Data governance

Data Governance Act. Removing barriers to accessing data held by public entities

The European Union has already enacted several directives to enable (or mandate) the ability for companies to access and reuse data held by EU public administrations within the European Union. However, in many cases, this access is still not authorized, as the data is protected by laws that prevent access by private entities. This is the case of personal data, data protected by certain intellectual property provisions or by specific trade secret laws, etc. which generally cannot be shared by public administrations. The future law on data governance (still in the legislative process) aims to provide new legal tools to enable the sharing of this data.

Background: the European data strategy

The institutions and bodies of the European Union (EU) are aware that data is an essential resource for economic growth, competitiveness, innovation, job creation and societal progress in general. In order to maximize the possibilities of using data, while protecting the rights of EU citizens, the European Commission has developed the European data strategy. The European Data Strategy aims to create a single data market that will ensure Europe’s global competitiveness and data sovereignty.

As part of this strategy, the EU intends, through new legal tools, to facilitate initiatives that would make data more widely available by opening up high-value public datasets across the EU. EU, allowing their reuse free of charge or at a proportionate cost. .

In the words of the European Commission,

the Data Governance Act will increase trust in data sharing, strengthen mechanisms to increase data availability, and overcome technical barriers to data reuse” and “will also support the establishment and development of common European data spaces in strategic areas, involving both private and public actors: health, environment, energy, agriculture, mobility, finance, industry, public administration and skills“.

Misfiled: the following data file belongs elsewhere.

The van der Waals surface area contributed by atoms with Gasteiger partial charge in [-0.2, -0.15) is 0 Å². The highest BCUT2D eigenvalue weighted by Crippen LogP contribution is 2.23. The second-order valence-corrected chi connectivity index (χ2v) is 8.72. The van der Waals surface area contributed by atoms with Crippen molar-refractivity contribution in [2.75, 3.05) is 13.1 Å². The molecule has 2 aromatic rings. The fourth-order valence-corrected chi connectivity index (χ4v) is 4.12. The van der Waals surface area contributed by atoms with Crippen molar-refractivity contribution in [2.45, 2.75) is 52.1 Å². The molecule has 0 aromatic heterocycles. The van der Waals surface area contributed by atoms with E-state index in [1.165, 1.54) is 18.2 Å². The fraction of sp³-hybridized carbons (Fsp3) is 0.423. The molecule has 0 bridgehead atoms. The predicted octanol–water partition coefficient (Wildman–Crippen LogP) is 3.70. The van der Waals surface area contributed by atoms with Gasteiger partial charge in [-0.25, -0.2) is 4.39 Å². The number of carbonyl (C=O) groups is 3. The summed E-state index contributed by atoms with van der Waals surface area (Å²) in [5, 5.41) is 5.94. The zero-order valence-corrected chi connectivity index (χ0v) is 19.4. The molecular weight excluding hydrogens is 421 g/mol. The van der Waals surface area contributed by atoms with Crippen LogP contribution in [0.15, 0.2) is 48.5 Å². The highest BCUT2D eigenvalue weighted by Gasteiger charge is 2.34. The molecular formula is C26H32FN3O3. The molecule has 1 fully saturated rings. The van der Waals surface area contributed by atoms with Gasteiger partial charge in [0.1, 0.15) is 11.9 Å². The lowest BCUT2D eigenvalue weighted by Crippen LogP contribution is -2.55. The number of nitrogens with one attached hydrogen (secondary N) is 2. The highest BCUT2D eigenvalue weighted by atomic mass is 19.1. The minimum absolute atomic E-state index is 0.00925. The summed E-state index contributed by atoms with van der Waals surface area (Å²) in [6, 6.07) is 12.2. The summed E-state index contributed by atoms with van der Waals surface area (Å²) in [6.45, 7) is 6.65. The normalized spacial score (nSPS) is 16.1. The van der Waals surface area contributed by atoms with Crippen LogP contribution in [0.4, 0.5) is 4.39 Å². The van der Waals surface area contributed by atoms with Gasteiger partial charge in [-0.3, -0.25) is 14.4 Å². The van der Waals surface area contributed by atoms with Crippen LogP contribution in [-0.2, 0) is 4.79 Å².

Current Weaknesses of the EU Open Data Directive

The EU has enacted several legal tools to enable society at large to access data held by public administrations. The main directive that has been promulgated in this regard is the Open Data Directive. The main objective of this directive is to enable the re-use of all data held by public administrations by anyone (including companies), by promoting standard, machine-readable, accessible, interoperable formats, etc., thanks to Well-designed APIs. The term “data” in the directive should be interpreted as having an extremely broad scope, to include all types of documents and dynamic data, for example environmental, traffic, satellite, weather and sensor-generated data.

However, the Open Data Directive has excluded from its scope data protected by different laws or provisions. For example:

  • Documents, such as sensitive data, which are excluded from access, including for reasons of commercial confidentiality (including business, professional or company secrets);

  • Data protected by the intellectual property rights of third parties; and

  • Documents containing personal data.

The problem here is that the exception for data access is so broad, that ultimately a large amount of data cannot be accessed and reused, which as stated in the Data Governance Act data,”has led to the underuse of this data“.

In the context of the aforementioned purposes, it is important to understand that certain categories of information will remain protected and outside the scope of the data governance law, such as data held by public companies, service providers public, data protected for reasons of national security, defense.

Open the reuse of “restricted” information via the Data Governance Act

In view of this under-use of data, the European Commission has drawn up its proposal for Data Governance Act. The key elements are:

  • That each EU Member State will have to create one or more bodies with the aim of helping public administrations to enable the reuse of data, by providing technical and organizational support.